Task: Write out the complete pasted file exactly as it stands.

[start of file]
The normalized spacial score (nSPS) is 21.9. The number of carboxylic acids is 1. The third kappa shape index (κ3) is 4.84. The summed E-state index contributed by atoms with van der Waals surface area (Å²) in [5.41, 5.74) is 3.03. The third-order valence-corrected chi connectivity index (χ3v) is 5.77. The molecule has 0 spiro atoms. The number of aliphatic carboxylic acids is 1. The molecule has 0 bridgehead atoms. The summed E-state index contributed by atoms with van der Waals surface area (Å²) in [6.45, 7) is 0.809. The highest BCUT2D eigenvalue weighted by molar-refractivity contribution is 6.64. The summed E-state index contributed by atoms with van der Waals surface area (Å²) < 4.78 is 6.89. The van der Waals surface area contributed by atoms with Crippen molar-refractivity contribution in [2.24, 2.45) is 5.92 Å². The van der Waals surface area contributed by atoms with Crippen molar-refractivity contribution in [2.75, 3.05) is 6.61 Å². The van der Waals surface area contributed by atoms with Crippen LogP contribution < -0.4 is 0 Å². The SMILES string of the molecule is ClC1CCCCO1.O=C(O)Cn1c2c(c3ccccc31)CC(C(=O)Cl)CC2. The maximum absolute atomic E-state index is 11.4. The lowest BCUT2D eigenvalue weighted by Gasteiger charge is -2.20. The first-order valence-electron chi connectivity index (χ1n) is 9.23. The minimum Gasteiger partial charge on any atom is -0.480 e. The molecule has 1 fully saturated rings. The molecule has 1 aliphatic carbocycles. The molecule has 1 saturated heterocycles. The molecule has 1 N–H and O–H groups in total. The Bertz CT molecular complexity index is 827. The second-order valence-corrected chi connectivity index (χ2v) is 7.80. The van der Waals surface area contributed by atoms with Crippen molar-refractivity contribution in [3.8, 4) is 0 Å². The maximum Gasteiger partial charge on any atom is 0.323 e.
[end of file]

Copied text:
The normalized spacial score (nSPS) is 21.9. The number of carboxylic acids is 1. The third kappa shape index (κ3) is 4.84. The summed E-state index contributed by atoms with van der Waals surface area (Å²) in [5.41, 5.74) is 3.03. The third-order valence-corrected chi connectivity index (χ3v) is 5.77. The molecule has 0 spiro atoms. The number of aliphatic carboxylic acids is 1. The molecule has 0 bridgehead atoms. The summed E-state index contributed by atoms with van der Waals surface area (Å²) in [6.45, 7) is 0.809. The highest BCUT2D eigenvalue weighted by molar-refractivity contribution is 6.64. The summed E-state index contributed by atoms with van der Waals surface area (Å²) < 4.78 is 6.89. The van der Waals surface area contributed by atoms with Crippen molar-refractivity contribution in [2.24, 2.45) is 5.92 Å². The van der Waals surface area contributed by atoms with Crippen molar-refractivity contribution in [2.75, 3.05) is 6.61 Å². The van der Waals surface area contributed by atoms with Crippen LogP contribution < -0.4 is 0 Å². The SMILES string of the molecule is ClC1CCCCO1.O=C(O)Cn1c2c(c3ccccc31)CC(C(=O)Cl)CC2. The maximum absolute atomic E-state index is 11.4. The lowest BCUT2D eigenvalue weighted by Gasteiger charge is -2.20. The first-order valence-electron chi connectivity index (χ1n) is 9.23. The minimum Gasteiger partial charge on any atom is -0.480 e. The molecule has 1 fully saturated rings. The molecule has 1 aliphatic carbocycles. The molecule has 1 saturated heterocycles. The molecule has 1 N–H and O–H groups in total. The Bertz CT molecular complexity index is 827. The second-order valence-corrected chi connectivity index (χ2v) is 7.80. The van der Waals surface area contributed by atoms with Crippen molar-refractivity contribution in [3.8, 4) is 0 Å². The maximum Gasteiger partial charge on any atom is 0.323 e.